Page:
Home cooking in Tokyo is a challenge for many expats. Faced with small kitchens, unfamiliar foodstuffs, indecipherable labels, inexplicably expensive groceries, alien ovens, a culture which prioritizes eating out over entertaining at home, and a bountiful array of excellent and inexpensive restaurants, most foreigners in Japan dine out far more often than they would elsewhere.
In my case, being an inexperienced and somewhat talentless cook adds to my reluctance to be adventurous in my pocket-sized Japanese kitchen. However, I also find Japanese cuisine delicious and its surrounding culture fascinating. So, with a strong desire to engage with Japan’s rich culinary environment, and a feeling that I owed it to myself to be able to walk around my local supermarket with some degree of cultural and gastronomic literacy, I followed a friend’s recommendation and signed up for some cooking classes run by Kamakura Atelier at a café in the town of Kamakura, famous for its “Big Buddha” statue and its scenic walks for day trippers from Tokyo.
Clutching an apron, pen and notepad and feeling a little like a kid on the first day of school, I boarded the train at Ebisu and within an hour found myself at Café Sugata, a five-minute walk from Kamakura station. On this occasion, the café’s small, well-lit kitchen and seating area was entirely taken over by about 15 “students” of at least six different nationalities, including native Japanese and Americans from the nearby naval base in Yokosuka. The international flavor of the classes was enhanced by Kamakura Atelier’s organizer Naoko-san, who is fluent in both French and English, and has organized cookery courses in Paris. On this occasion, the theme of the lesson was tofu, and we were being guided through no fewer than 10 tofu dishes by acclaimed cookery author and “shojin ryori” – or classic vegetarian cuisine – chef Mari Fujii.
The morning started with a brief introduction to tofu by Kumiko Hara from Otoufu Koubou Ishikawa, which sells tofu products from Aichi prefecture. Hara-san talked us through what tofu actually is, explained how it is made, and discussed some of the available varieties.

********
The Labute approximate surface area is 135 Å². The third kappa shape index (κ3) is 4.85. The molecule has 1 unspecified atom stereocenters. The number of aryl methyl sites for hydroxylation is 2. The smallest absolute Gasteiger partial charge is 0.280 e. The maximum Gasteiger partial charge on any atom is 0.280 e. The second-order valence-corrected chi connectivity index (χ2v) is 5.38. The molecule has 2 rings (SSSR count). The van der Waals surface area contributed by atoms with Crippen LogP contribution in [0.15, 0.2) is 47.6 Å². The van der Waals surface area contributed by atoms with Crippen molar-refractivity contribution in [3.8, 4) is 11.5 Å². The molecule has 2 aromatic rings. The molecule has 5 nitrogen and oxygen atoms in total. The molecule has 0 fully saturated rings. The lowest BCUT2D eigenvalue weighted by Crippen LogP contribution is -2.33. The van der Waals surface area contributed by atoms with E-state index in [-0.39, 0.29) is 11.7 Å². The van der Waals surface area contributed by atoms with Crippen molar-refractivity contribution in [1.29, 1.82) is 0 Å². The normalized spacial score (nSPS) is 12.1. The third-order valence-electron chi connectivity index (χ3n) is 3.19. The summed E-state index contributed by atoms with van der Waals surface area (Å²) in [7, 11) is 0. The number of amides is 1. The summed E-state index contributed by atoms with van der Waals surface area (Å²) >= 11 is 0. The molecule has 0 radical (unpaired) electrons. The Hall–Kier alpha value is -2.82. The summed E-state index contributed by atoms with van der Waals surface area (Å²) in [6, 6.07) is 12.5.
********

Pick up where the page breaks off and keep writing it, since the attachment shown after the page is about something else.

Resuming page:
For the uninitiated, tofu is at best a mystery and at worst a bland, rubbery filler for people wishing to avoid meat. In Britain, where I’m from, tofu is yet to recover from the reputational damage wreaked by well-meaning but misguided cuisine and chefs who seem to think it is something to use to fool vegetarians into thinking they’re eating meat (on the assumption that their palates want to, if only their pesky morals would allow). In Japan, however, tofu in its myriad forms is often the star of its own show and the bewildering choices available reflect its versatility and the ingenuity with which it is used.
To start our lesson, we focused on some dishes that could be served as appetizers. Our opening gambit was shira-ae, a dish comprising white sesame and silken tofu ground together to form a paste, which was then seasoned with soy sauce, sugar and mirin (sweet rice wine used for cooking), before being mixed with green beans and carrots. From then on, in quick succession, Mari-sensei led us through a tofu and walnut salad dressing, and a dengaku miso sauce, a sweetened, miso-based paste which we seasoned with black sesame and spread over small slices of firm tofu.
Given the relatively small space and large number of participants, the dishes that required cooking were taught as a demonstration, to which students were able to contribute at various stages. Mari-sensei showed us how to make usuzumi tofu, which used tofu that had been frozen overnight and then partially thawed; koyadofu nishime, using dried koyadofu, freeze-dried tofu believed to have originated from a monastery on Mount Koya in Wakayama Prefecture; and a thick, savory ankake mushroom sauce, to be served over firm pieces of lightly-fried tofu.
Despite the number of dishes we produced, a major benefit of this class was the limited number of ingredients used, and the ease with which they can be sourced both in Japan and abroad. Relying heavily on the Japanese staples of sesame, soy sauce, beet sugar, miso, seaweed and, of course, tofu, little else was necessary.
As with many things in Japan, however, the unassuming contents were elevated to the state of an art form through beautiful and painstaking presentation.
Finally, with help from Naoko-san’s impeccably stylish mother, we made a dessert of tofu shiratama, which consisted of tofu mixed with glutinous rice flour.
By the end of the three-hour class, I felt I had gained an understanding of how tofu can be used throughout Japanese cuisine. Although an entirely tofu-based dinner might be too much for me to achieve (I’ll leave that to the experts behind the amazing Sora no Niwa restaurant in Ebisu), I will definitely feel more confident employing it when cooking at home. While the simplicity of the dishes would not be demanding for a competent home chef, given my lack of culinary experience and familiarity with the ingredients, having Mari-sensei’s expert guidance gave me confidence that I would be able to replicate these dishes myself. I also benefited greatly from being able to match up dishes I’ve enjoyed in restaurants and ryokans with ingredients I’ve puzzled over on supermarket shelves.
The Kamakura Atelier workshops held at Café Sugata are a great opportunity to be introduced to Japanese cooking in an extremely friendly and multilingual environment. Classes cost Y4,200 and are run irregularly about once a month, so it’s best to check their Facebook page for details： https://www.facebook.com/ateliercafekamakura/